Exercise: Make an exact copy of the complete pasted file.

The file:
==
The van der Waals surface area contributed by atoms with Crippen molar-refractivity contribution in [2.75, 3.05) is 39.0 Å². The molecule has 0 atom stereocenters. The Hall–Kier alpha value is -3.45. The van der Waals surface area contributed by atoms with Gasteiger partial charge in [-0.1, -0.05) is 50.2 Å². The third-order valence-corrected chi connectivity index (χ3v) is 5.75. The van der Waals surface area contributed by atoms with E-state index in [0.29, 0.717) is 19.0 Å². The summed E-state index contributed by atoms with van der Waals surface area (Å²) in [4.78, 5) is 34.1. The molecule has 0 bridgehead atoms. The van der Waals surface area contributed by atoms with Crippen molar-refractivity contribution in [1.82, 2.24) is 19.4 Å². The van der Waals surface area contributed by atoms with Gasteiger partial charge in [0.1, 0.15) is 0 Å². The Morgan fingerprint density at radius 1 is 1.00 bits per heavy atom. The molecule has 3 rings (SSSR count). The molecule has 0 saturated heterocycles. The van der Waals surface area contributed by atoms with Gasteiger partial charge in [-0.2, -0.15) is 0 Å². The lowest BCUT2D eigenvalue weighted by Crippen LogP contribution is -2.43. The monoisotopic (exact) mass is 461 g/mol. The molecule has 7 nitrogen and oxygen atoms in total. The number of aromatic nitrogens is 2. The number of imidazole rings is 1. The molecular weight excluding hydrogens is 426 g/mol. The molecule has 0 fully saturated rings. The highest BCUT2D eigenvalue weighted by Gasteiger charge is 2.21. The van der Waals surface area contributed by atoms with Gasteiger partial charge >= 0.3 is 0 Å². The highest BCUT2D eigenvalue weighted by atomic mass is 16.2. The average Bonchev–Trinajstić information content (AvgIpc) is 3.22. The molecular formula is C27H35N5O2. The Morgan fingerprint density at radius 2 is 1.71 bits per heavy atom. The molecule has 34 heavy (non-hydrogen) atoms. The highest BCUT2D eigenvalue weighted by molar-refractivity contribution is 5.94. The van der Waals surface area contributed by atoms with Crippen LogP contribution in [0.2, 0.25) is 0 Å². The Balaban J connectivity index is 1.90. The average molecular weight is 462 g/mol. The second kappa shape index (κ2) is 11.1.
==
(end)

The van der Waals surface area contributed by atoms with Crippen molar-refractivity contribution in [2.75, 3.05) is 39.0 Å². The molecule has 0 atom stereocenters. The Hall–Kier alpha value is -3.45. The van der Waals surface area contributed by atoms with Gasteiger partial charge in [-0.1, -0.05) is 50.2 Å². The third-order valence-corrected chi connectivity index (χ3v) is 5.75. The van der Waals surface area contributed by atoms with E-state index in [0.29, 0.717) is 19.0 Å². The summed E-state index contributed by atoms with van der Waals surface area (Å²) in [4.78, 5) is 34.1. The molecule has 0 bridgehead atoms. The van der Waals surface area contributed by atoms with Crippen molar-refractivity contribution in [1.82, 2.24) is 19.4 Å². The van der Waals surface area contributed by atoms with Gasteiger partial charge in [0.1, 0.15) is 0 Å². The Morgan fingerprint density at radius 1 is 1.00 bits per heavy atom. The molecule has 3 rings (SSSR count). The molecule has 0 saturated heterocycles. The van der Waals surface area contributed by atoms with Gasteiger partial charge in [-0.2, -0.15) is 0 Å². The lowest BCUT2D eigenvalue weighted by Crippen LogP contribution is -2.43. The monoisotopic (exact) mass is 461 g/mol. The molecule has 7 nitrogen and oxygen atoms in total. The number of aromatic nitrogens is 2. The number of imidazole rings is 1. The molecular weight excluding hydrogens is 426 g/mol. The molecule has 0 fully saturated rings. The highest BCUT2D eigenvalue weighted by Gasteiger charge is 2.21. The van der Waals surface area contributed by atoms with Gasteiger partial charge >= 0.3 is 0 Å². The highest BCUT2D eigenvalue weighted by atomic mass is 16.2. The average Bonchev–Trinajstić information content (AvgIpc) is 3.22. The molecular formula is C27H35N5O2. The Morgan fingerprint density at radius 2 is 1.71 bits per heavy atom. The molecule has 34 heavy (non-hydrogen) atoms. The highest BCUT2D eigenvalue weighted by molar-refractivity contribution is 5.94. The van der Waals surface area contributed by atoms with Crippen LogP contribution in [0.2, 0.25) is 0 Å². The Balaban J connectivity index is 1.90. The average molecular weight is 462 g/mol. The second kappa shape index (κ2) is 11.1.